Court Clerk gets salary increases in 19th century

Looking back over the years it seems that, over a century ago, Beara had more control over events and policy making and the running of rural affairs then in the present day.

The area had its own Rural District Council which decided on raising money locally, such as rates and water rates, the building of council houses, etc., they also had a Board of Guardians which had control of health matters, etc.

Both organisations were made up of elected members form Castletownbere, Allihies, Eyeries, Adrigole and Bere Island.

We had our own courts and even a Bridwell as well as several local magistrates who sat with the resident R.M. at local sittings of Petty Sessions. Many interesting documents relating to the Petty Sessions, courts and local J.P.s in Castletownbere over a century ago are in our possession. The documents, which date back to the mid 1800s, make an interesting reading and for example; In a letter dated June 30, 1873, to the Clerk of the Petty Sessions for the District Castletownbere, from the Register, Dublin Castle, stated as follows: Sir, You are hereby requested to furnish me with the least possible delay, a return of the number of convictions in each year since 1867, under the Fourteenth Section of the "Master and Servants Act, 1867," distinguished convictions of employers from those employed, and stating the longest and shortest terms of imprisonment. A form is herewith provided on which the return is to be made. Signed, Richard R. Wingfield, Registrar."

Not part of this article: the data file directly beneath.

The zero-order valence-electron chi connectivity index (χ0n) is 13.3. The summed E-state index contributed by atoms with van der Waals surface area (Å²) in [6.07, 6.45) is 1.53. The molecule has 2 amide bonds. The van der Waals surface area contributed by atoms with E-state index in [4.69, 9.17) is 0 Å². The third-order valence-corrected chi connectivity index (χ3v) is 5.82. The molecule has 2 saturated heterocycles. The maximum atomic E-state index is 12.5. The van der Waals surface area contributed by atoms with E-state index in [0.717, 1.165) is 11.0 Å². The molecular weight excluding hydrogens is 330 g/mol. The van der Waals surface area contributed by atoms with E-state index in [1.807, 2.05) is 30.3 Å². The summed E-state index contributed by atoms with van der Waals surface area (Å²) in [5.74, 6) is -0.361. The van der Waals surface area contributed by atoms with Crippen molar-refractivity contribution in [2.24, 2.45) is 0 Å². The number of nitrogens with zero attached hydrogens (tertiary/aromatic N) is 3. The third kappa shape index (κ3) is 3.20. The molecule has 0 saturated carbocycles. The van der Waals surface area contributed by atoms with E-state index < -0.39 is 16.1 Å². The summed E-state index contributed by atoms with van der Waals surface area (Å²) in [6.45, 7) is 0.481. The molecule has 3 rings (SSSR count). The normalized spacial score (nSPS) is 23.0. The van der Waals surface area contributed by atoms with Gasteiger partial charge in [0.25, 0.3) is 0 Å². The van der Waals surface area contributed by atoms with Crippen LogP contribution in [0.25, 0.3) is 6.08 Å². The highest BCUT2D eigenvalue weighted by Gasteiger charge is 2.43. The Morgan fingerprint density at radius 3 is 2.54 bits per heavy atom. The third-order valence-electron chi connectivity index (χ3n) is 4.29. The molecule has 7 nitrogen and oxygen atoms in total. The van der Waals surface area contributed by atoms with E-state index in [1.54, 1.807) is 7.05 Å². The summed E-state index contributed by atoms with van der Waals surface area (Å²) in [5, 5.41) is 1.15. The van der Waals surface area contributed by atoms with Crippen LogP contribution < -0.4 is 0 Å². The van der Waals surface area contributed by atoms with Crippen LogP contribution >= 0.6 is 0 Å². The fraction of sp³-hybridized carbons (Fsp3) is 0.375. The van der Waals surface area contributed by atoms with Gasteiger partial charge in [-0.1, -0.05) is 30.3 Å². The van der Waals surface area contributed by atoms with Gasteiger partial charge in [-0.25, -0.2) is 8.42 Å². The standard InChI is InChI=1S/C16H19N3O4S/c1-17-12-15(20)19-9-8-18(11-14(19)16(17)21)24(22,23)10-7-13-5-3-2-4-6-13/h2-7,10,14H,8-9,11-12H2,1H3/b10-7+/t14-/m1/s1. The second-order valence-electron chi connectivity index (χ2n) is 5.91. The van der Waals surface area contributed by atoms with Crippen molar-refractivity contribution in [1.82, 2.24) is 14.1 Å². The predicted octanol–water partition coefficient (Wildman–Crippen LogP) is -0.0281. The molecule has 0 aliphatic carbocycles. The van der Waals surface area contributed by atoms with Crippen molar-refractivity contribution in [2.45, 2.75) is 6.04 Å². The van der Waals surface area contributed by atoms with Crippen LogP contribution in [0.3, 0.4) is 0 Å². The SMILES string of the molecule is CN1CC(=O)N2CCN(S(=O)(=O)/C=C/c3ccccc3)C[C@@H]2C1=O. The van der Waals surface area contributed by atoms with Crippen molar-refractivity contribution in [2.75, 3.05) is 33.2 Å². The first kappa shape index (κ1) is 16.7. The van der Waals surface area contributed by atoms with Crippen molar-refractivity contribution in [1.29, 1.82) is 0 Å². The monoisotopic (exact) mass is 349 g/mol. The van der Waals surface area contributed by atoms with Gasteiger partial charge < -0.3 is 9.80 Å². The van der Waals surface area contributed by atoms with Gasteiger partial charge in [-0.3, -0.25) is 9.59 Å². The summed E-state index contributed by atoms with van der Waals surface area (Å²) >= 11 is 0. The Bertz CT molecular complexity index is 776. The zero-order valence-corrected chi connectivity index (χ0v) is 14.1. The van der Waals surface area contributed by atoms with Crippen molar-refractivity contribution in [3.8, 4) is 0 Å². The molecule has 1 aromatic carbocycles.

It is interesting to learn from another letter to the Clerk at Castletownbere, dated June 30, 1878. What the Clerk's salary was in that year, which is 127 years ago. "Sir, I beg to refer to my letter of 5th April, 1875, in which I informed you that the Lord Lieutenant had ordered that your salary (then fixed for 1875, 1876 and 1877) should be revised at the end of three years. I also pointed out to you how largely the amount of your salary as Clerk of the Petty Sessions depended on your own efforts to increase the fund raising from fees and fines, and upon your conduct and attention to the duties of your office. I have now to inform you that your salary for the years 1878, 1879 and 1880 had been fixed at £95. Your renumeration under the Dogs Regulation Act for the same years at £27 and allowances for expenses, £3-4-2. I am, Sir, Your Obedient Servant, Richard R. Wingfield."

Five months later, the lucky Clerk of the Petty Sessions in Castletownbere, had another increase in his salary. In another letter dated November 29, 1878, from Dublin Castle to the Clerk in the Castletownbere District: "Sir, Referring to my letter for June 30 last, announcing that your salary for the years 1878, 1879 and 1880 had been fixed at £95 a year, I have now to inform you that on further consideration the Lord Lieutenant has been pleased to fix your salary for said years at £108. His grace has been further pleased to grant you a separate allowance for stationary, etc., for said years of £10.
This increase to your salary and allowance are to be revised at the end of three years and varied up or down as circumstances may tender necessary. It is scarcely necessary to add, therefore, that your future salary and allowance for stationary, etc., must largely depend upon the attention you will pay to the duties of your office during the years mentioned. As an allowance is now made for stationery, I will require that in future all communications from Clerks of Petty Sessions to this office shall be made on foolscap paper. I deem it necessary to require this, heretofore in many instances, Clerks have been in the habit of writing on notepaper and small slips, contrary to official usage. It is advisable to include only one subject in each communication, and especially to make separate applications for forms.
"I am, Sir, Your Obedient Servant, Richard R. Wingfield."

Courtesy of the Southern Star
29 October 2005